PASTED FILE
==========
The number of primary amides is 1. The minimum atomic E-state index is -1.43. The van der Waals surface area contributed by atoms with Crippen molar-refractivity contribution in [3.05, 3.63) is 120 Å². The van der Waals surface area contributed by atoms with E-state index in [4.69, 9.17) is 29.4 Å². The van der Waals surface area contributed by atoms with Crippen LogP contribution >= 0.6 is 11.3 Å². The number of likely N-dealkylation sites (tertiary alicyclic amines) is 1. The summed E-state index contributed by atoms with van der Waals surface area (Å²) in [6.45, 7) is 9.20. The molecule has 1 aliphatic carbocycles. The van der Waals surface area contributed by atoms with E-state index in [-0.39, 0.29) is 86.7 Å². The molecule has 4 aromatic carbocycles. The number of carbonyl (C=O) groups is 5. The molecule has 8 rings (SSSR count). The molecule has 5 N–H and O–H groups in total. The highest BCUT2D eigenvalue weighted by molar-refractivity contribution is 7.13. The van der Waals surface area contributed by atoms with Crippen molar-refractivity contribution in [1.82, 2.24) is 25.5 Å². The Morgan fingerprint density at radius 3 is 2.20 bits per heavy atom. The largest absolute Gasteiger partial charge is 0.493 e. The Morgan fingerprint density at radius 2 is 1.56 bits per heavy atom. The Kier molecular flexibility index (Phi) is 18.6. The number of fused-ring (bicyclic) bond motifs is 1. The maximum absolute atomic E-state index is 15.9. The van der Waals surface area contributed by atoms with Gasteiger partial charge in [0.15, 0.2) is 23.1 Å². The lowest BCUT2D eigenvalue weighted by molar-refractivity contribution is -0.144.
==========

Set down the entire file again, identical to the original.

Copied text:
The number of primary amides is 1. The minimum atomic E-state index is -1.43. The van der Waals surface area contributed by atoms with Crippen molar-refractivity contribution in [3.05, 3.63) is 120 Å². The van der Waals surface area contributed by atoms with E-state index in [4.69, 9.17) is 29.4 Å². The van der Waals surface area contributed by atoms with Crippen LogP contribution >= 0.6 is 11.3 Å². The number of likely N-dealkylation sites (tertiary alicyclic amines) is 1. The summed E-state index contributed by atoms with van der Waals surface area (Å²) in [6.45, 7) is 9.20. The molecule has 1 aliphatic carbocycles. The van der Waals surface area contributed by atoms with E-state index in [-0.39, 0.29) is 86.7 Å². The molecule has 4 aromatic carbocycles. The number of carbonyl (C=O) groups is 5. The molecule has 8 rings (SSSR count). The molecule has 5 N–H and O–H groups in total. The highest BCUT2D eigenvalue weighted by molar-refractivity contribution is 7.13. The van der Waals surface area contributed by atoms with Crippen molar-refractivity contribution in [1.82, 2.24) is 25.5 Å². The Morgan fingerprint density at radius 3 is 2.20 bits per heavy atom. The largest absolute Gasteiger partial charge is 0.493 e. The Morgan fingerprint density at radius 2 is 1.56 bits per heavy atom. The Kier molecular flexibility index (Phi) is 18.6. The number of fused-ring (bicyclic) bond motifs is 1. The maximum absolute atomic E-state index is 15.9. The van der Waals surface area contributed by atoms with Gasteiger partial charge in [0.15, 0.2) is 23.1 Å². The lowest BCUT2D eigenvalue weighted by molar-refractivity contribution is -0.144.